Upcoming 5G Wireless Networks Could Lead to Inaccurate Weather Forecasts: Study | The Weather Channel – Articles de The Weather Channel

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Researchers, including one of Indian origin, now say that upcoming 5G wireless networks that will provide faster cell phone service could result in inaccurate weather forecasts.

“Our study – the first of its kind to quantify the effect of 5G on weather forecast error – suggests that there is an impact on the accuracy of weather forecasts,” said lead author of the study. Narayan B Mandayam from Rutgers University in the United States.

According to the study, presented at the 2020 IEEE 5G World Forum, fifth generation (5G) cellular wireless technology stems from new, smarter ways to use higher frequencies (mmWave) for mobile communications.

This technology will revolutionize Internet communication and telecommunications. It offers faster connection times, increases the number of devices that can connect to a network and will be more widely available over the next two to three years, according to the researchers.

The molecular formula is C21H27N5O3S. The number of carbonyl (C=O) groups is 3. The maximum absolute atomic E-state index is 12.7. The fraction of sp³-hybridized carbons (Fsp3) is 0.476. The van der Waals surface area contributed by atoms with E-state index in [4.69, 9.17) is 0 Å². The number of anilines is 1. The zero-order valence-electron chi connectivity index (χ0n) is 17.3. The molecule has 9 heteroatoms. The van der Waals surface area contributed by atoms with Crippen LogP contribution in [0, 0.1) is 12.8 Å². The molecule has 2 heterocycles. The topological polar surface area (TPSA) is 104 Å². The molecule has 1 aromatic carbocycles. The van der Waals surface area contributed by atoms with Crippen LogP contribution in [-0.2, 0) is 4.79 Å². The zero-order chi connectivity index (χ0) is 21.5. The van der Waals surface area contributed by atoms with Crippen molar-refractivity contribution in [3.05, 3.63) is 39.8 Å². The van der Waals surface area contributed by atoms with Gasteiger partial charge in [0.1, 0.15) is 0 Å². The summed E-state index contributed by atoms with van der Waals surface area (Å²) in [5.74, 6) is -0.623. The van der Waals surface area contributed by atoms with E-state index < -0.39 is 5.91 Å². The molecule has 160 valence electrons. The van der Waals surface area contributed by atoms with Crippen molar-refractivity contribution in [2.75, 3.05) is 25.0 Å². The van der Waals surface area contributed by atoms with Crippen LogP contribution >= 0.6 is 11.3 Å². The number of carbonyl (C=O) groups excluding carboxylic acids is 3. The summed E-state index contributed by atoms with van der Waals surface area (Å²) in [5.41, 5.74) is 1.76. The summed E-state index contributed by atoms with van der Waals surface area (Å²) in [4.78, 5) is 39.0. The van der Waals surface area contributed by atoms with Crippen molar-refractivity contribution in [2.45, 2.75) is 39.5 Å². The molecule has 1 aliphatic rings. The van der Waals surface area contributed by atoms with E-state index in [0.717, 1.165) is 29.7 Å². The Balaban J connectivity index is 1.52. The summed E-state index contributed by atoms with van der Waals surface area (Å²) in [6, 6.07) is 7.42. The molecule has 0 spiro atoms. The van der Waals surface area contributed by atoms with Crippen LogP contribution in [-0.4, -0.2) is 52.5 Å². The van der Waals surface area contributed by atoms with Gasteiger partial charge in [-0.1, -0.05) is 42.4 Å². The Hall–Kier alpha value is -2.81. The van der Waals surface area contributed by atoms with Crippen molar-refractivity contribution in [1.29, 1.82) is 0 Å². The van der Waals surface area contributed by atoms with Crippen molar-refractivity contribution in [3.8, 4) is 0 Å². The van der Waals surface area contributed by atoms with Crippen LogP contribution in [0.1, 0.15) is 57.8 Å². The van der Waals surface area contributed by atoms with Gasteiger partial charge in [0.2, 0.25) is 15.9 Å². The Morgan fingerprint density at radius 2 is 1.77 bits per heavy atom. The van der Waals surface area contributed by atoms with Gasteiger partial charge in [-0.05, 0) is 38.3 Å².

The Rutgers study used computer modeling to examine the impact of 5G “leaks” – the unintentional radiation from a transmitter in an adjacent frequency band or channel – on the prediction of the deadly Super Tuesday tornado outbreak of 2008 in the South and Midwest.

Signals from 5G frequency bands could potentially infiltrate the band used by satellite weather sensors that measure the amount of water vapor in the atmosphere and affect weather forecasts and forecasts.

Meteorologists rely on satellites to obtain the data necessary for weather forecasting.

Based on modeling, the 5G leakage power of -15 to -20 decibel watts (a decibel watt is a unit of power that describes the strength of radio waves) affected the accuracy of the precipitation forecast (up to 0.9 millimeters) during the tornado outbreak and near ground level temperatures (up to 2.34 degrees Fahrenheit).

“It can be argued that the magnitude of the error found in our study is insignificant or significant, depending on whether you represent the 5G community or the meteorological community, respectively,” Mandayam said.

“One of our takeaways is that if we want leakage to be at the levels preferred by the 5G community, we need to work on more detailed models as well as on antenna technology, dynamic reallocation of spectral resources and Improved weather forecasting algorithms that can take into account 5G leak, “he added.


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